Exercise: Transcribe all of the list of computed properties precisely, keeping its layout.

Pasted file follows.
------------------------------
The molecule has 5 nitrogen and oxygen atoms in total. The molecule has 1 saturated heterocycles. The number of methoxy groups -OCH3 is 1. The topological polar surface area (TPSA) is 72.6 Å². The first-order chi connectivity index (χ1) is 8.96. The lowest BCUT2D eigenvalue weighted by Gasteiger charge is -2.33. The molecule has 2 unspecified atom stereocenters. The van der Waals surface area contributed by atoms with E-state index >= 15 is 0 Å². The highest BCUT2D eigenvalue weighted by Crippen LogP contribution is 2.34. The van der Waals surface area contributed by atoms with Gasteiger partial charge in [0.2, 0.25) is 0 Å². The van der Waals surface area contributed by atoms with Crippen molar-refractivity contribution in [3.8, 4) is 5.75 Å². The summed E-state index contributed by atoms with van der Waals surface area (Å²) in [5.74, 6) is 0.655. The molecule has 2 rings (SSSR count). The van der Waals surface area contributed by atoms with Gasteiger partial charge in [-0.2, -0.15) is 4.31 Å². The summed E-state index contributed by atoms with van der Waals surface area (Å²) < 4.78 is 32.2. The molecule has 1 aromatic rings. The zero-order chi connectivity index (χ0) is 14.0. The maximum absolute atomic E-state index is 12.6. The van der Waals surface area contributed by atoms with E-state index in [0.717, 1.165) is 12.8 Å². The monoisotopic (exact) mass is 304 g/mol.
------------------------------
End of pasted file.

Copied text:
The molecule has 5 nitrogen and oxygen atoms in total. The molecule has 1 saturated heterocycles. The number of methoxy groups -OCH3 is 1. The topological polar surface area (TPSA) is 72.6 Å². The first-order chi connectivity index (χ1) is 8.96. The lowest BCUT2D eigenvalue weighted by Gasteiger charge is -2.33. The molecule has 2 unspecified atom stereocenters. The van der Waals surface area contributed by atoms with E-state index >= 15 is 0 Å². The highest BCUT2D eigenvalue weighted by Crippen LogP contribution is 2.34. The van der Waals surface area contributed by atoms with Gasteiger partial charge in [0.2, 0.25) is 0 Å². The van der Waals surface area contributed by atoms with Crippen molar-refractivity contribution in [3.8, 4) is 5.75 Å². The summed E-state index contributed by atoms with van der Waals surface area (Å²) in [5.74, 6) is 0.655. The molecule has 2 rings (SSSR count). The van der Waals surface area contributed by atoms with Gasteiger partial charge in [-0.2, -0.15) is 4.31 Å². The summed E-state index contributed by atoms with van der Waals surface area (Å²) < 4.78 is 32.2. The molecule has 1 aromatic rings. The zero-order chi connectivity index (χ0) is 14.0. The maximum absolute atomic E-state index is 12.6. The van der Waals surface area contributed by atoms with E-state index in [0.717, 1.165) is 12.8 Å². The monoisotopic (exact) mass is 304 g/mol.